These are my children. It is my responsibility to protect them. The state doesn’t know them, nor do they care how detrimental their mandates are. I am to care for my WHOLE child. Not simply the academic or profitable parts. In the end, I have to answer for the decisions that I made and the parent that I was. I need to teach my children to not simply comply, but to make a stand for what is right. I do not believe that our government is for the people and by the people. It is for the corporation and by the corporation. Education should not be run on a business model where children are acquisitions and the bottom line is profit. There is no shame.

    Allow me to share with you my stance on testing.

    I used to only think in terms of my daughter. She was my oldest, and the only one of my children old enough to be subject to testing. She always tested well, or well enough for a child who was always told to just get in there and do it, and then it’s done, and it doesn’t at all reflect where you’re at or who you are. It only determines how well you test under duress. That had always been my feeling regarding testing.

    I then had 3 more beautiful children, and they were all growing into unique and incredible individuals. As they grew, I began to see beauty in their strengths and weakness. My world was no longer one-child dimensional, and my eyes began to open. Then Ohio passed the 3rd Grade Reading Guarantee, common core hit, and testing increased 2 and 3 fold. Data became a priority, and big corporate money began to funnel into public education. That sent up too many red flags to even list. Recess was being taken away for test prep, because there aren’t enough days in a school year to prep for tests and have recess. I began to hear more and more about numbers, scores, data, and less and less about humanity in schools. The test scores are being used to determine a teacher’s value, which is ridiculous and crazy. It no longer matters that he/she gives hugs willingly, will buy a cold child a coat, sees that a child is never without lunch or snack, holds their hand, sings with them, calls them her “darlings”, keeps every single special note they are given, proclaims them all artist extraordinaires, or gives them each a little piece of himself every single day. If your child doesn’t test well, their teacher’s value declines.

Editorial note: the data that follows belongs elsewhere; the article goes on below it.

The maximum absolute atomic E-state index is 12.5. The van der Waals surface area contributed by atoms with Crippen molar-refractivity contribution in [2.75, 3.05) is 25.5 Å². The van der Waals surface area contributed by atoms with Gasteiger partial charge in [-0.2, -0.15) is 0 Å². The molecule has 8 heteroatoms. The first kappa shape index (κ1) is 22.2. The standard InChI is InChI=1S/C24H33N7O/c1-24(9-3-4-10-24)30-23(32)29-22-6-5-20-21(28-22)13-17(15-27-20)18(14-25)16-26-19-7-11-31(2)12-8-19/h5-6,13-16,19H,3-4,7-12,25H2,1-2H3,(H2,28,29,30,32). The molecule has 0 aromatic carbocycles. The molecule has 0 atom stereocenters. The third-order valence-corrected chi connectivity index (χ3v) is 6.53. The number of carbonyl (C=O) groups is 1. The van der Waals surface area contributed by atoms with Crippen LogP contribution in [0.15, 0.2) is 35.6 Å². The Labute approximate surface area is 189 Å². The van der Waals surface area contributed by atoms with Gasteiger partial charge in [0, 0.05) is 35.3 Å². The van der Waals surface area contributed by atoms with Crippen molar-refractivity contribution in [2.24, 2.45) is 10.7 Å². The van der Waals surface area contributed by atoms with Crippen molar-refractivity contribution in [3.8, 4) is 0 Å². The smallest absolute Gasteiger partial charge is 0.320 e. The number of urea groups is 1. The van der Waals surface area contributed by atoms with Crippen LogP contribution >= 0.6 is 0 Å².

If your child doesn’t test well, their value declines. It no longer matters that they stand up to bullies, take care of their younger sisters after school, offer a friend their gloves, tell them they look pretty, hold their hand, or color special pictures for them.

    The 3rd Grade Guarantee…It no longer matters that you started out the year struggling, but have made such unbelievable progress. It doesn’t matter that your teacher has built up your confidence, and that you once again have dreams-she tells you that you can be anything that you want to. It doesn’t matter that you can read at a 4th grade level, but don’t test well. Your grades, your teacher’s thoughts and opinions, your effort, your progress, your hopes, dreams, and aspirations…none of it matters. The test is all that matters, and children with special needs are no exception. Children from affluent zip codes score better than those from poverty stricken zip codes.

    We have gone truly insane if we think it is ok to put the same pressure on an 8 or 9 year old, as we put on a 16 or 17 year old. These are babies, and when they are no longer babies, I want them to remember that they were children once. I want them to recall fondly a childhood of laughter and abandon, and devoid of labels, high stakes testing, and scores that define them.

    While my oldest son and my oldest daughter, will likely always test proficient, I no longer fight for just them. I fight for every child. Every child is mine, is ours, and it is no longer alright for me to see the world as one-child dimensional.

    While it may not seem like we are immediately gaining back the instructional time that would have been lost to testing, we are not feeding the machine. As long as I choose to let one of my children test, based on them testing well, I am doing a disservice to all children who cannot. When enough of us put our pencils (or mice) down, we can stop this for ALL children. I don’t just fight for my child; I fight for yours, as well.

    When we win this fight, when we speak loud enough for them to hear, when we stand together, when we are the voice of the voiceless, when we accept nothing less…things will change. Then we will gain our instructional time back. We will regain the value of humanity, and our children will be able to remember fondly that they once had a childhood.